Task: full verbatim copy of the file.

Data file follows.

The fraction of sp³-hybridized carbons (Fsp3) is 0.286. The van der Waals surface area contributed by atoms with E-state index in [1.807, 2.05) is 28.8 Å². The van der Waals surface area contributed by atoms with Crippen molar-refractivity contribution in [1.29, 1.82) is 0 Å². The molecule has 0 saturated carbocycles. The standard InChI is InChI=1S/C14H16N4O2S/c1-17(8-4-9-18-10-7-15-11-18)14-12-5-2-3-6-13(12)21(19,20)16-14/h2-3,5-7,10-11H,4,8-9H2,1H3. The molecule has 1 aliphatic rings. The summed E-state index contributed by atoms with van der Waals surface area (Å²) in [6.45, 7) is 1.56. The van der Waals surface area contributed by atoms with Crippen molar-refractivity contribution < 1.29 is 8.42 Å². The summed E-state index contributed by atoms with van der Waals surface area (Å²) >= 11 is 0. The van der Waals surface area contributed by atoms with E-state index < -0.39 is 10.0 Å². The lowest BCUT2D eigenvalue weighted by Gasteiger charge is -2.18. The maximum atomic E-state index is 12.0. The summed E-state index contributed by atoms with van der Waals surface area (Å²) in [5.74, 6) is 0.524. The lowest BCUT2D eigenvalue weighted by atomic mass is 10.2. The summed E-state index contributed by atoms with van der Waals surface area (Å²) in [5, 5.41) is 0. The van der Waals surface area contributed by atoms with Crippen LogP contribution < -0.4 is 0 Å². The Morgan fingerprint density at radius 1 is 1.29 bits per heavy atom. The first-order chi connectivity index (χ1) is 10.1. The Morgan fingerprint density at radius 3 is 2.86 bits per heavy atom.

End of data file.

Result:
The fraction of sp³-hybridized carbons (Fsp3) is 0.286. The van der Waals surface area contributed by atoms with E-state index in [1.807, 2.05) is 28.8 Å². The van der Waals surface area contributed by atoms with Crippen molar-refractivity contribution in [1.29, 1.82) is 0 Å². The molecule has 0 saturated carbocycles. The standard InChI is InChI=1S/C14H16N4O2S/c1-17(8-4-9-18-10-7-15-11-18)14-12-5-2-3-6-13(12)21(19,20)16-14/h2-3,5-7,10-11H,4,8-9H2,1H3. The molecule has 1 aliphatic rings. The summed E-state index contributed by atoms with van der Waals surface area (Å²) in [6.45, 7) is 1.56. The van der Waals surface area contributed by atoms with Crippen molar-refractivity contribution < 1.29 is 8.42 Å². The summed E-state index contributed by atoms with van der Waals surface area (Å²) >= 11 is 0. The van der Waals surface area contributed by atoms with E-state index < -0.39 is 10.0 Å². The lowest BCUT2D eigenvalue weighted by Gasteiger charge is -2.18. The maximum atomic E-state index is 12.0. The summed E-state index contributed by atoms with van der Waals surface area (Å²) in [5.74, 6) is 0.524. The lowest BCUT2D eigenvalue weighted by atomic mass is 10.2. The summed E-state index contributed by atoms with van der Waals surface area (Å²) in [5, 5.41) is 0. The van der Waals surface area contributed by atoms with Crippen LogP contribution < -0.4 is 0 Å². The Morgan fingerprint density at radius 1 is 1.29 bits per heavy atom. The first-order chi connectivity index (χ1) is 10.1. The Morgan fingerprint density at radius 3 is 2.86 bits per heavy atom.